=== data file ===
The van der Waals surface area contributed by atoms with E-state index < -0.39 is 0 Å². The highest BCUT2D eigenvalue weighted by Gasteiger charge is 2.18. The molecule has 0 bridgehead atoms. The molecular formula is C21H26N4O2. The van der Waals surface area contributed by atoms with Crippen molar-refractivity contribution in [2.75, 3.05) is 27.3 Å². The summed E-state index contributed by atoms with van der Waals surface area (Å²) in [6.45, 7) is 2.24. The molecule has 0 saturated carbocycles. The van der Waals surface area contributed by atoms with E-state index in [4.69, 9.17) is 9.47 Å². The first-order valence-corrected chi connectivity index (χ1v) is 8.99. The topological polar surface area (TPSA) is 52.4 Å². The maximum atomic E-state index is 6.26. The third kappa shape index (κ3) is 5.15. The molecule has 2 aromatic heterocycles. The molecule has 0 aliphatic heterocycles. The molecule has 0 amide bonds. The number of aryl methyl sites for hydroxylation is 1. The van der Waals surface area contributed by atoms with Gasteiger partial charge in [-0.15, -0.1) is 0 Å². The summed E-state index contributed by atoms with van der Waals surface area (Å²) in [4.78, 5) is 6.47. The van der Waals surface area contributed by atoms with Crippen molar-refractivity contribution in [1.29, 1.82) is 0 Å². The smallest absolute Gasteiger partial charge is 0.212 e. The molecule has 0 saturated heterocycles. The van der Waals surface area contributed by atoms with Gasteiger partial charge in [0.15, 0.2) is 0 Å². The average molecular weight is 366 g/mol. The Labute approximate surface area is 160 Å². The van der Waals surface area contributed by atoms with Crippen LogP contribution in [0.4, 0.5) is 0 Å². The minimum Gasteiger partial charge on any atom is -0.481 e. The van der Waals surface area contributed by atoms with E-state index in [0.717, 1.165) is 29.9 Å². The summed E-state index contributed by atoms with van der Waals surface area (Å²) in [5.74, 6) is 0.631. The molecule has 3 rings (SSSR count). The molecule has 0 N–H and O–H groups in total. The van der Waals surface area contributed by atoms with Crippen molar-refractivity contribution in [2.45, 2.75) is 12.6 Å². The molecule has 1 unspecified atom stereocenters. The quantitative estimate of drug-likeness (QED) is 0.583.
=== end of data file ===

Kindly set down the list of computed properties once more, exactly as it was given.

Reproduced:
The van der Waals surface area contributed by atoms with E-state index < -0.39 is 0 Å². The highest BCUT2D eigenvalue weighted by Gasteiger charge is 2.18. The molecule has 0 bridgehead atoms. The molecular formula is C21H26N4O2. The van der Waals surface area contributed by atoms with Crippen molar-refractivity contribution in [2.75, 3.05) is 27.3 Å². The summed E-state index contributed by atoms with van der Waals surface area (Å²) in [6.45, 7) is 2.24. The molecule has 0 saturated carbocycles. The van der Waals surface area contributed by atoms with E-state index in [4.69, 9.17) is 9.47 Å². The first-order valence-corrected chi connectivity index (χ1v) is 8.99. The topological polar surface area (TPSA) is 52.4 Å². The maximum atomic E-state index is 6.26. The third kappa shape index (κ3) is 5.15. The molecule has 2 aromatic heterocycles. The molecule has 0 aliphatic heterocycles. The molecule has 0 amide bonds. The number of aryl methyl sites for hydroxylation is 1. The van der Waals surface area contributed by atoms with Gasteiger partial charge in [-0.15, -0.1) is 0 Å². The summed E-state index contributed by atoms with van der Waals surface area (Å²) in [4.78, 5) is 6.47. The van der Waals surface area contributed by atoms with Crippen molar-refractivity contribution in [1.29, 1.82) is 0 Å². The smallest absolute Gasteiger partial charge is 0.212 e. The molecule has 0 saturated heterocycles. The van der Waals surface area contributed by atoms with Gasteiger partial charge in [0.15, 0.2) is 0 Å². The average molecular weight is 366 g/mol. The Labute approximate surface area is 160 Å². The van der Waals surface area contributed by atoms with Crippen LogP contribution in [0.4, 0.5) is 0 Å². The minimum Gasteiger partial charge on any atom is -0.481 e. The van der Waals surface area contributed by atoms with E-state index in [0.717, 1.165) is 29.9 Å². The summed E-state index contributed by atoms with van der Waals surface area (Å²) in [5.74, 6) is 0.631. The molecule has 3 rings (SSSR count). The molecule has 0 N–H and O–H groups in total. The van der Waals surface area contributed by atoms with Crippen molar-refractivity contribution in [2.45, 2.75) is 12.6 Å². The molecule has 1 unspecified atom stereocenters. The quantitative estimate of drug-likeness (QED) is 0.583.